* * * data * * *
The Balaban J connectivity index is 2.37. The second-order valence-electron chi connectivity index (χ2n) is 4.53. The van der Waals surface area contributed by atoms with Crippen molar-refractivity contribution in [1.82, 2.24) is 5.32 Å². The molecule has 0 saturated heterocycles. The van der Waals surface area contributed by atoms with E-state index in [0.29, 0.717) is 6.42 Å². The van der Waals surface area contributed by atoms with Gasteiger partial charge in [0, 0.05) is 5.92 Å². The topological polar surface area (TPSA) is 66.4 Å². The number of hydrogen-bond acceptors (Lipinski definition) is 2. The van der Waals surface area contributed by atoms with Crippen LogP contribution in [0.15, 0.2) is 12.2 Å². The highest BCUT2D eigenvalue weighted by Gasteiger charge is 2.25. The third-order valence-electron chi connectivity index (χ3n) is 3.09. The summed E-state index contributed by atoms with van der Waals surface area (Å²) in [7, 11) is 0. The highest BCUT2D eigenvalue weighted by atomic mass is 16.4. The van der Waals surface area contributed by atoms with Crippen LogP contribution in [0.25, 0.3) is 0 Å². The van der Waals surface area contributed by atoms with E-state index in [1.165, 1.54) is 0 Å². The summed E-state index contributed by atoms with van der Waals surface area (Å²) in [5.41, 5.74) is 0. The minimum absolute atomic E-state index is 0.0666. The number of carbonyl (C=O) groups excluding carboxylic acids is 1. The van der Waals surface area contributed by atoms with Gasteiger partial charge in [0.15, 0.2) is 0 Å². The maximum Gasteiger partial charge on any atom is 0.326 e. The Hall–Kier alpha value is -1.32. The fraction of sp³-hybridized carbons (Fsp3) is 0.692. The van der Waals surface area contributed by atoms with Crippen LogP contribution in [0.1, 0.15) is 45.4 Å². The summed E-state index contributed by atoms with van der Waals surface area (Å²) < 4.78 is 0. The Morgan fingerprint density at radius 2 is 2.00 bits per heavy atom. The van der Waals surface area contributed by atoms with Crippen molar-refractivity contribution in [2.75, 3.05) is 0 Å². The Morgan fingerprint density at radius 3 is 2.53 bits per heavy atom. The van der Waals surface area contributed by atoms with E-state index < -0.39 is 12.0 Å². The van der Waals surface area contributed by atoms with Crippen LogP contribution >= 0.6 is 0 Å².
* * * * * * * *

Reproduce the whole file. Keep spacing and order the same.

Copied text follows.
The Balaban J connectivity index is 2.37. The second-order valence-electron chi connectivity index (χ2n) is 4.53. The van der Waals surface area contributed by atoms with Crippen molar-refractivity contribution in [1.82, 2.24) is 5.32 Å². The molecule has 0 saturated heterocycles. The van der Waals surface area contributed by atoms with E-state index in [0.29, 0.717) is 6.42 Å². The van der Waals surface area contributed by atoms with Gasteiger partial charge in [0, 0.05) is 5.92 Å². The topological polar surface area (TPSA) is 66.4 Å². The number of hydrogen-bond acceptors (Lipinski definition) is 2. The van der Waals surface area contributed by atoms with Crippen LogP contribution in [0.15, 0.2) is 12.2 Å². The highest BCUT2D eigenvalue weighted by Gasteiger charge is 2.25. The third-order valence-electron chi connectivity index (χ3n) is 3.09. The summed E-state index contributed by atoms with van der Waals surface area (Å²) in [7, 11) is 0. The highest BCUT2D eigenvalue weighted by atomic mass is 16.4. The van der Waals surface area contributed by atoms with Crippen LogP contribution in [0.25, 0.3) is 0 Å². The van der Waals surface area contributed by atoms with E-state index in [1.165, 1.54) is 0 Å². The summed E-state index contributed by atoms with van der Waals surface area (Å²) in [5.41, 5.74) is 0. The minimum absolute atomic E-state index is 0.0666. The number of carbonyl (C=O) groups excluding carboxylic acids is 1. The van der Waals surface area contributed by atoms with Gasteiger partial charge in [0.15, 0.2) is 0 Å². The maximum Gasteiger partial charge on any atom is 0.326 e. The Hall–Kier alpha value is -1.32. The fraction of sp³-hybridized carbons (Fsp3) is 0.692. The van der Waals surface area contributed by atoms with Crippen LogP contribution in [0.1, 0.15) is 45.4 Å². The summed E-state index contributed by atoms with van der Waals surface area (Å²) < 4.78 is 0. The Morgan fingerprint density at radius 2 is 2.00 bits per heavy atom. The van der Waals surface area contributed by atoms with Crippen molar-refractivity contribution in [2.75, 3.05) is 0 Å². The Morgan fingerprint density at radius 3 is 2.53 bits per heavy atom. The van der Waals surface area contributed by atoms with E-state index < -0.39 is 12.0 Å². The van der Waals surface area contributed by atoms with Crippen LogP contribution >= 0.6 is 0 Å².